One Third of Convicted Sex Offenders Across England, Wales Avoid Prison
TEHRAN (FNA)- Ministers are facing demands to explain why thousands of convicted sexual offenders across England and Wales have avoided prison, according to a report.
An Observer investigation found that adults convicted of sexually assaulting children under 13, or of engaging in sexual activity with underage teenagers, are among those who have not been jailed.
An Observer analysis of thousands of convictions shows that between 2013 and 2020, 14,530 of the 44,721 adults sentenced for sexual offences were given suspended or community sentences – almost one in three. Just over 60% were immediately sent to prison, with the rest dealt with in other ways, such as conditional discharges and fines.
Jess Phillips, the shadow minister for domestic violence and safeguarding, said the figures were “alarming”, adding, “They speak to a well known problem that sexual violence and the harm it causes continue to be minimised and girls’ and women’s experiences are being ignored. These figures, coupled with the failure to act on the years of warning about sexual abuse and harassment in our schools, and the tumbling number of rape cases being brought to charge, show us that the government needs to act rather than just keep apologising. Women’s and girls’ lives depend on it.”
The revelations come with the government already under pressure over the handling of rape convictions in the wake of a steep decline in prosecutions. Ministers apologised to victims last week, stating they were “deeply ashamed” that thousands of survivors had been failed. A long-awaited review backed sweeping reform to the handling of cases in England and Wales.
According to official data analysed by The Observer, nearly one in five adults sentenced for sexual assault of girls under 13 by touching, as opposed to penetration, received a suspended or community sentence – 371 of the 2,075 adults sentenced between 2013 and 2020.
Twenty percent of adults sentenced for penetrative sexual activity with girls aged 13-15 received suspended or community sentences – 493 people from 2013 to 2020. Meanwhile, 40% of adults sentenced for non-penetrative sexual activity with girls aged 13-15 were given suspended or community sentences in that time, with 55% given immediate custodial sentences.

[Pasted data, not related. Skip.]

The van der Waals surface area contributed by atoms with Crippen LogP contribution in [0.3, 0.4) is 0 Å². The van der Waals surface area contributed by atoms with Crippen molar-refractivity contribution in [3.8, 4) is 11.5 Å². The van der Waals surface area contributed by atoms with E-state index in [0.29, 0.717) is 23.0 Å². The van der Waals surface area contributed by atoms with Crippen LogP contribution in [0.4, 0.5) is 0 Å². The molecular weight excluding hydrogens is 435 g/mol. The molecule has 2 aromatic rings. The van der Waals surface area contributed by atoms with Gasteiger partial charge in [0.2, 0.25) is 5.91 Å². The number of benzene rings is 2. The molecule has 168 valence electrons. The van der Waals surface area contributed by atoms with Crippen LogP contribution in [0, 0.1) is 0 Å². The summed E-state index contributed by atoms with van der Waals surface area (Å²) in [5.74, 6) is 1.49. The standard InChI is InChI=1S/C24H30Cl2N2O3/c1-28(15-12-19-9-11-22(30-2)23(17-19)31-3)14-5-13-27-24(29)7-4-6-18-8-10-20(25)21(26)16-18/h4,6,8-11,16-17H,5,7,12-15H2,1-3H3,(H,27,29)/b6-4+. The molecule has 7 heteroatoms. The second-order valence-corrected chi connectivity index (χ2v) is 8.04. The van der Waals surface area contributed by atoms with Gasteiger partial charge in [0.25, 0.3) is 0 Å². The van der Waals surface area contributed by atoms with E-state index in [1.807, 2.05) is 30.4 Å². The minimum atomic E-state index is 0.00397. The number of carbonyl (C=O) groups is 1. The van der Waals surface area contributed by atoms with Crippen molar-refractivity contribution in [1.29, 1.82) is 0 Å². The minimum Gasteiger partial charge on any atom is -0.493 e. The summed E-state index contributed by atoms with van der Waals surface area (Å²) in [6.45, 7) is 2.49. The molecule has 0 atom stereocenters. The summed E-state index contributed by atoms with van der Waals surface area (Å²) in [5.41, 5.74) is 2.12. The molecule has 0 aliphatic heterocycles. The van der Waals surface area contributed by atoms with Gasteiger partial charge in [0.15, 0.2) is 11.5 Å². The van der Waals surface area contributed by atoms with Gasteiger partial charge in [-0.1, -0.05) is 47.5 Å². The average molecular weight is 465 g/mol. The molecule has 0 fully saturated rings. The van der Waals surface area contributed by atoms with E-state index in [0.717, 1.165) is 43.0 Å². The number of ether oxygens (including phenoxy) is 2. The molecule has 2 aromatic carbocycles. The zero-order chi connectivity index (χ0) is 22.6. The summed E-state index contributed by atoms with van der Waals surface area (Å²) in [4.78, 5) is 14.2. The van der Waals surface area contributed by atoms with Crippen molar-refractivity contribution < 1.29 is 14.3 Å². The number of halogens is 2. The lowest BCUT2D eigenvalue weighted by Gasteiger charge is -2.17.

Stella Creasy, the Labour MP, said the figures left major questions for ministers. “The government must urgently explain why under their watch thousands of serious sexual offenders who have abused children and young girls in particular are getting a slap on the wrist or a fine at most", adding, “We don’t need more consultations or strategies or heartfelt apologies, we need answers and actions now.”
Her views were echoed by Kate Ellis, a solicitor at the Centre for Women’s Justice.
“I think these figures are very concerning,” she said, adding, “It does seem hard to explain why so many offenders accused of serious sexual offences, including offences against children under 13, would not face an immediate custodial sentence.”
A spokesperson for the Sentencing Council, which issues guidance to courts, stated, “Sentencing guidelines are developed to ensure sentences are consistent, transparent and proportionate to the offence, following public consultation. Judges and magistrates will consider all the relevant facts in an individual case before passing sentence."
“Sentencing requires judges and magistrates to consider the culpability of the offender and the harm caused. This enables them to put the case into an appropriate category for which the guideline indicates a starting point, before considering any aggravating or mitigating factors specific to the case and the offender,” the spokesperson continued.
A Ministry of Justice spokesperson noted, “Sexual offenders are spending longer in prison than they were 10 years ago and will serve even more time behind bars under our new legislation.”